What is the most
significant memory of the 1956 Hungarian Revolution?
One of my favourite subjects at school was history. A subject that had
proved to me time and time again that political revolutions seldom
solved a nation’s essential problems. There were national flags lowered
from balconies and windows, ecstatic cheers of encouragement along the
way; and within an hour’s time, our timid demonstration, announcing
fraternal loyalty to our Polish and East-German brothers, had turned
into a full-fledged Revolution. Would history repeat itself?
How has the Hungarian-Canadian community commemorated the Uprising in
The commemorations from the outset acted as a unifying force. Members of
different generations joined forces in paying tribute to the spirit of
the Uprising. The earlier commemorations were more forceful, more
political and emotional. The wounds were fresh. Hungary was occupied by
a foreign power. A tyrannical government, set up over the nation by the
Soviet Union, labeled the refugees as a bunch of unpatriotic
counter-revolutionaries. Family members, relatives and friends at home
were persecuted, imprisoned, or executed. In response, passionate
speeches were given, denouncing the atrocities of the government.
Demonstrations were held in front of the Soviet Embassy in Ottawa;
cavalcades of cars drove through the cities of Toronto, Montreal,
Vancouver, banners and tricolour national flags sticking out of their
windows. In Victoria, a replica of a Russian tank was hauled along busy
Douglas Street. The national and local Canadian media carried long
articles about the revolution, based on first-hand experiences and
memoirs of resident Hungarians. It was the early commemorations that
kept the spirit of the Uprising alive. The fact that 1956 today has
regained its complexity and dignity in Hungary, it is, partly, due to
the early commemorations in Canada and elsewhere. The nature of the
remembrances has shown a dramatic change after the withdrawal of the
Soviet forces from Hungary. The replacement of the one-party communist
system with a freely elected government, and the official recognition of
the Revolution have made the commemorations historical, rather than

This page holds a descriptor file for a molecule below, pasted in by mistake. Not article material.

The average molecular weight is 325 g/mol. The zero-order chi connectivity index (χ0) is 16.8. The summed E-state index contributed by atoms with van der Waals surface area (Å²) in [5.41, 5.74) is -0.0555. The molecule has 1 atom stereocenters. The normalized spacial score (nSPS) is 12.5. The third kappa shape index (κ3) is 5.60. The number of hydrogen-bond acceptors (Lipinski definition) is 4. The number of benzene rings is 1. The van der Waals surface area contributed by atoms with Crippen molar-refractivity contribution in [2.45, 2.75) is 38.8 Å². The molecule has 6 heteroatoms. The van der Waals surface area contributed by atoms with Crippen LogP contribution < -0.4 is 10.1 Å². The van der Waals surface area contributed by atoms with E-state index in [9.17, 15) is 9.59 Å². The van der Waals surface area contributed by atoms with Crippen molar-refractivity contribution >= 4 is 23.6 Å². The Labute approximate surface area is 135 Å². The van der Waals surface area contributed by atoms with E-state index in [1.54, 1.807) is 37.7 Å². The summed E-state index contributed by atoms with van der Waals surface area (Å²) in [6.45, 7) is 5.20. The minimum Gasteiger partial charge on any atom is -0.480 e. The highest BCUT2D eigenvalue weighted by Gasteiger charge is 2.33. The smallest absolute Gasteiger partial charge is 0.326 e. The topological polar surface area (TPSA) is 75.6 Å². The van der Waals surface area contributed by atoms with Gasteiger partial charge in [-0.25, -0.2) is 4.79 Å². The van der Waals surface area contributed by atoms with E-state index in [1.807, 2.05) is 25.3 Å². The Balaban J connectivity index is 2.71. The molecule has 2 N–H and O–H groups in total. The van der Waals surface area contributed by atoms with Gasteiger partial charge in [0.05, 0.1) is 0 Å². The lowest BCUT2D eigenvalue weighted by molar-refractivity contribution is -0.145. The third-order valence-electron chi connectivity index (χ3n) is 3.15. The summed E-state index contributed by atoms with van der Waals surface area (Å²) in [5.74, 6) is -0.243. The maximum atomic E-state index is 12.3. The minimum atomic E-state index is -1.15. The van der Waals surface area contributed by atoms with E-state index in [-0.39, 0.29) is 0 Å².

political. The revolution has gained a proper place in Hungarian
history, along with the nation’s other great events such as the Rákóczi
Freedom Fight of 1703-1711, and the War of Independence of 1848-1849.
Still, the spirit of the early commemorations prevails to this day. We
keep paying homage to the heroes and martyrs of 1956 at local memorials
which, over half a century, turned out to be sacred places in the cities
of our adopted home.
How will the Victoria community commemorate the 50th anniversary of
The Hungarian-Canadian community across the nation has been abuzz with
commemorative spirit throughout the year. In Victoria preparations
started shortly after the annual general meeting of the Hungarian
Society of Victoria. A small committee had been appointed to find a
prestigious auditorium; to draft letters of official invitations to
Federal, Provincial and Municipal dignitaries; and to generate a program
for the occasion. Some of us have been involved in preliminary
activities carried out by national organizations, such as the
Ottawa-based Canada-Hungary Educational Foundation, the Hungarian
Studies Association of Canada and the Rákóczi Foundation.
The first had organized a commemorative event in the Parliament Building
in Ottawa, attended by some two-hundred dignitaries, MPs, members of the
Senate, the Hungarian Ambassador to Canada, the Canadian Ambassador to
Hungary, and other eminent people, paying tribute to the 1956 Uprising.
The second society has held a conference at York University, Toronto, on
May 27-30. Most of the agenda (fifteen presentations) was dedicated to
the various aspects of the refugees in Canada, including the reaction to
the refugees; the psychological profile of the 1956 refugees in Canada;
the contribution of 1956 refugees to business; the role of the refugees
in the development of Canadian pluralism; the archival sources
pertaining to the 1956 Hungarian refugees etc. Other related events we
have participated in include the establishment of the Toronto-based
Rákóczi Foundation’s oral history archives, which contains a collection
of stories, poems and memoirs pertaining to the uprising and to its
refugees in Canada. The collection will form a traveling archive and
will be displayed in various cities throughout the country. The best
writings included will also appear in print. Another project we were
involved in is the Bridging the Divide, a collection of some fifteen
interviews conducted by Andrew Princz of Budapest and Montreal. Three of
the 56-ers interviewed are from B.C. Mr. Princz has also interviewed
family members in Hungary. The project is sponsored by the Canadian
Embassy to Hungary and the Hungarian Government. Another undertaking is
the erection of a 1956 memorial in Ottawa, dedicated to Canada by the
Hungarian community in appreciation of the host country’s generosity to
the refugees of the 1956 revolution.